Republicans in Texas and elsewhere are considering closing primaries to limit what they say is Democratic meddling.
One of the Texas GOP’s top legislative priorities includes closing primaries to stop Democrat interference. It is part of a sweeping measure calling on the state legislature to enhance election integrity while combating voter fraud.
The idea also appears in a platform “plank” to prevent liberal Democrats crossing over so they can “move the Republican Party to the left.”
Some Republicans point to stories of Democrats playing spoiler in Texas primaries as a concern.
In February, an Austin woman quoted in a Texas Public Radio story admitted she and others crossed over to vote in the Republican primary to cause chaos.
“Let’s get these guys to a primary runoff. Let’s make them burn their war chest money before they face Democrats in November,” K. Monroe told Texas Public Radio.
In other states such as Colorado, Democrats ran ads for MAGA candidates, hoping to knock out more moderate Republicans during primary races.
Republicans in Georgia are talking about closing their primary because more than 80,000 people who voted Democratic in the past voted in their primary.
In Texas, State Rep. Cecil Bell (R-Magnolia), who serves parts of Montgomery and Waller counties outside of Houston, told The Epoch Times crossover voting isn’t an issue in his district. But that doesn’t mean it hasn’t caused problems in larger metropolitan areas.
“I know there are people who are very concerned about closing our primaries,” Bell said. “Election integrity is a high priority to all Texans and Americans.”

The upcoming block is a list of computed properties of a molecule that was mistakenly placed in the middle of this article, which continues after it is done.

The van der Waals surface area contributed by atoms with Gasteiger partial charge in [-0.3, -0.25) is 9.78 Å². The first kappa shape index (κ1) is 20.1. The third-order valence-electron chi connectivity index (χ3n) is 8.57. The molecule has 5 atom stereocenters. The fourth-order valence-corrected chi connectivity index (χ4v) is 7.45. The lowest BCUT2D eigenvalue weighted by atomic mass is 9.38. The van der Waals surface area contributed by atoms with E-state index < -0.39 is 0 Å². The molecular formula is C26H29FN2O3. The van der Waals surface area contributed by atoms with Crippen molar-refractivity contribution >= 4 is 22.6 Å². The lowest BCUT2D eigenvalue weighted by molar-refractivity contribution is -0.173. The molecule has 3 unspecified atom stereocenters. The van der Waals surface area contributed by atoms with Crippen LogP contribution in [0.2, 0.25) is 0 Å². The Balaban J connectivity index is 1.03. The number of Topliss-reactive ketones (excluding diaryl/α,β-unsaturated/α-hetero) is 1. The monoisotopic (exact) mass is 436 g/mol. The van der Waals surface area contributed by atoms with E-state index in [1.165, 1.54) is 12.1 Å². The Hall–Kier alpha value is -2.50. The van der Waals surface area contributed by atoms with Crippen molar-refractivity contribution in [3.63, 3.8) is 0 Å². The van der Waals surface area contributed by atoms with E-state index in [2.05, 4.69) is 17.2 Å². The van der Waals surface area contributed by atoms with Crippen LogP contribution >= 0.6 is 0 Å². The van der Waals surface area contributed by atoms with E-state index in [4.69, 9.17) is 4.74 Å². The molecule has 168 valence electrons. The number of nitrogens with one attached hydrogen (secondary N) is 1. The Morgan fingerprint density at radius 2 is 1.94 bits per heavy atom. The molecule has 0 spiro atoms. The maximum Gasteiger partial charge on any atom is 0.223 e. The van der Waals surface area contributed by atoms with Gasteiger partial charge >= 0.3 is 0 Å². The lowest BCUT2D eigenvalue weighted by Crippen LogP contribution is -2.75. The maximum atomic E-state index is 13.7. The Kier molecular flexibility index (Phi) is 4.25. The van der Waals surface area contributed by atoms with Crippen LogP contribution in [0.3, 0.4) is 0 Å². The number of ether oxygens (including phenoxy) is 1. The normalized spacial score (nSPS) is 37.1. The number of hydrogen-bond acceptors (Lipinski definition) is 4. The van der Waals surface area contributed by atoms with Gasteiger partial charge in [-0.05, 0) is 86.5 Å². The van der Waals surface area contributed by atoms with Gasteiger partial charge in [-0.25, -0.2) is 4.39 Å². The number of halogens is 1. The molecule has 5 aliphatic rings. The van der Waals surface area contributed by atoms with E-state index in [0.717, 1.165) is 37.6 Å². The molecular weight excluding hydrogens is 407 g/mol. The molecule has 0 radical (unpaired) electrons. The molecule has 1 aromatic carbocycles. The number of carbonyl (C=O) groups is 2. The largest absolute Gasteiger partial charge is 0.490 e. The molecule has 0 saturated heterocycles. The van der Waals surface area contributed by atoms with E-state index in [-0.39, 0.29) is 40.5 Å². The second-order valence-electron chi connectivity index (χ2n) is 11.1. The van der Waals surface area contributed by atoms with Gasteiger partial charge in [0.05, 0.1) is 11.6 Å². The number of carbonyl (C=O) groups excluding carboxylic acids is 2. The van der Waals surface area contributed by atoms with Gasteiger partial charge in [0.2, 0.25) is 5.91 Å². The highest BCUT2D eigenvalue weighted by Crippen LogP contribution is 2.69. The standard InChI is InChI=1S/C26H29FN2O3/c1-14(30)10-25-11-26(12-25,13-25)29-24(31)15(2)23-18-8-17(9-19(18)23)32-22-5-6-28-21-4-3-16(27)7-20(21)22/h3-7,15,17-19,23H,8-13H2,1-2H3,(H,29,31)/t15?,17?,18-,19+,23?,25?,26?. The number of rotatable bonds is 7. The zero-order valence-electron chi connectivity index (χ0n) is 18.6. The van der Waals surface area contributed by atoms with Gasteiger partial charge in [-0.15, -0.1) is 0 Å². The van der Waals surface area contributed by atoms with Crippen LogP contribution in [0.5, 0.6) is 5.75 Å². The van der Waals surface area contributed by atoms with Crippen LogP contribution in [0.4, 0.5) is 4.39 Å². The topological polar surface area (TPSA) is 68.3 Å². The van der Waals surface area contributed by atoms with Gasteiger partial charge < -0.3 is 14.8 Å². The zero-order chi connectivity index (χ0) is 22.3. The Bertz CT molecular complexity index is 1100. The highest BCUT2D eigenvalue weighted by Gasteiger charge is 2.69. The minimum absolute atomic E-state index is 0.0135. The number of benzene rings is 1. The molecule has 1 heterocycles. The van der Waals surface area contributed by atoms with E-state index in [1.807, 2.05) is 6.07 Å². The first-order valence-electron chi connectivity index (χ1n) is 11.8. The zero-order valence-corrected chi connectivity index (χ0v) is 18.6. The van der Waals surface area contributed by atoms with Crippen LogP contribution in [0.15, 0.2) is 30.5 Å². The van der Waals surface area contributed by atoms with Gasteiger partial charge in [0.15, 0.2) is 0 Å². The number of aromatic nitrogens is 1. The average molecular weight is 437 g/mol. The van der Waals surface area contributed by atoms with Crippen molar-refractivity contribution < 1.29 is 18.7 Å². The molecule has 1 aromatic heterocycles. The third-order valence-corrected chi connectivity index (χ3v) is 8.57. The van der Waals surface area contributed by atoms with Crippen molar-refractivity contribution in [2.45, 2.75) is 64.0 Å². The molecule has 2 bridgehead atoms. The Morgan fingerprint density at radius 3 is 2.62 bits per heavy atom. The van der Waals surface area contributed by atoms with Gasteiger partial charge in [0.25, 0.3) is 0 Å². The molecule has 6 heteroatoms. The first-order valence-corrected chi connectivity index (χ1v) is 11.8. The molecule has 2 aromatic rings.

Cal Jillson, professor of political science at Southern Methodist University in Dallas, told The Epoch Times that registered voters may cast a vote in a Republican or Democratic Texas primary.
However, voters must stick with the party they selected. If someone voted in the Democratic primary race, that person couldn’t switch back and vote in a Republican primary runoff, for example.
Jillson said the idea behind Republicans closing their primary would be limiting “Republicans In Name Only” candidates and ensuring office-seekers are true to Republican values. But he pointed out that cross-voting may be more of a perceived threat than an actual one.
Republicans are unlikely to go through with closing their primary at this point because they dominate statewide elections.
“The Republicans haven’t lost a statewide race in Texas since 1994,” Jillson said.” When you’re winning, why would you change the game?”
Using definitions developed by Ballotpedia and the National Confederation of State Legislatures, Texas and 14 other states have open primaries. Nine have closed ones, and the remainder falls somewhere in between.
Open primaries are where registered voters of any affiliation may vote in any party primary they choose. They cannot vote in more than one party’s primary each election.
Mark Rountree—founder and president of Landmark Communications, a Georgia firm that conducts political analysis—told The Epoch Times that crossover voting changed the outcome of Georgia’s Republican primary.
His firm’s research shows that 85,019 or 7.6 percent of voters in the Georgia Republican primary had voted Democratic in either 2018 or 2020.
That leads him to believe it impacted the primary in the case of Secretary of State Brad Raffensperger, the incumbent who faced Trump-backed candidate Rep. Jody Hice.
Raffensperger finished with 52.3 percent of the vote, or 2.3 percent above the majority threshold that would have prompted a runoff.
“Raffensberger got nominated simply because a lot of Democrats switched over,” Rountree said.
However, he said that doesn’t mean Democrats switched over to stop Trump-backed candidates from winning in the Georgia Republican primary.
It appears that some people are “Republicats,” meaning they are swing-voters who vote Democratic or Republican depending on the race in years past, he said.